In the Feature Spotlight posts, we will highlight a feature in the iThemes Security Pro plugin and share a bit about why we developed the feature, who the feature is for, and how to use the feature.
Why We Developed the WordPress Security Logs
Logging is an essential part of your WordPress security strategy. Insufficient logging and monitoring can lead to a delay in the detection of a security breach. Most breach studies show that the time to detect a breach is over 200 days! That amount of time allows an attacker to breach other systems, modify, steal, or destroy more data. It is for those reasons that Insufficient Logging landed on the OWASP top 10 of web application security risks.
WordPress security logs have several benefits in your overall security strategy.
- Identity and stop malicious behavior.
- Spot activity that can alert you of a breach.
- Assess how much damage was done.
- Aide in the repair of a hacked site.
If your site does get hacked, you will want to have the best information to aide in a quick investigation and recovery.
What are WordPress Security Logs?
WordPress Security Logs in iThemes Security Pro keeps track of important security events that occur on your website. These events are important to monitor to indicate if or when a security breach occurs.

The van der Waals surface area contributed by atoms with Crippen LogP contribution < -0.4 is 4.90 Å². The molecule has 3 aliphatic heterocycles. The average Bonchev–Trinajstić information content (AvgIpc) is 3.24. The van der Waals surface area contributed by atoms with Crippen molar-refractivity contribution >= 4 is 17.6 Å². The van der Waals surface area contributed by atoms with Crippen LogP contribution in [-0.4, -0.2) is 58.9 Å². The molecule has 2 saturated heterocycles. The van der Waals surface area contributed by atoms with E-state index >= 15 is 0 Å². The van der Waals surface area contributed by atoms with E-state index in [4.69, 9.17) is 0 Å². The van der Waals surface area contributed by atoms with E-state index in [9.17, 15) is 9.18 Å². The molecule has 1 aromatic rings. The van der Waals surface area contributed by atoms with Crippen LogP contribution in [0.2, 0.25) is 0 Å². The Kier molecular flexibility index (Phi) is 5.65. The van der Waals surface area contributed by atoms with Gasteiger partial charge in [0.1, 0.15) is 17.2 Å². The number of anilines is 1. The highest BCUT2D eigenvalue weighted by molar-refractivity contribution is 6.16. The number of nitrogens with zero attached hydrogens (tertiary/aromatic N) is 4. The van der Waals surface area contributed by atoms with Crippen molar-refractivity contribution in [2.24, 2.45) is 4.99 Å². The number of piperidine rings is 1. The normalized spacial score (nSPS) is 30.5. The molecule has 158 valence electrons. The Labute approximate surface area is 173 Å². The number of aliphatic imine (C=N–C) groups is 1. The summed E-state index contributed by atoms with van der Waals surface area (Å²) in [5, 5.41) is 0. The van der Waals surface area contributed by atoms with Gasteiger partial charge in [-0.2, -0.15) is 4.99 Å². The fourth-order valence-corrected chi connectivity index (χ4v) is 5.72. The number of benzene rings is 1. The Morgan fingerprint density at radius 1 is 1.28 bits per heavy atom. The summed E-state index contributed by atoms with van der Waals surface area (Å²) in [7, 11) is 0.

Your website’s security logs are a vital part of any security strategy. The information found in these records can be used to lockout bad actors, highlight an unwanted change on the site, and help to identify and patch the point of entry of a successful attack.
Security Events Tracked & Logged by iThemes Security
Here’s a look at the security events tracked by the iThemes Security Pro plugin.
1. WordPress Brute Force Attacks
Brute force attacks refer to the trial and error method used to discover usernames and passwords to hack into a website. WordPress doesn’t track any user login activity, so there isn’t anything built into WordPress to protect you from a brute force attack. It is up to you to monitor your login security to protect your WordPress site.
Luckily, a brute force attack isn’t very sophisticated, and it is pretty easy to identify in your logs. You will need to record the username and IP that is attempting to login and whether the login was successful. If you see that a single username or IP has consecutive failed login attempts, the chances are you are under a brute force attack.
The iThemes Security Pro Local Brute Force Protection feature keeps tracks of invalid login attempts made by a host/IP address or a username. Once an IP or username has made too many consecutive failed login attempts, they will get locked out and will be prevented
This article was written by Michael Moore and originally published on WordPress News and Updates from iThemes – iThemes.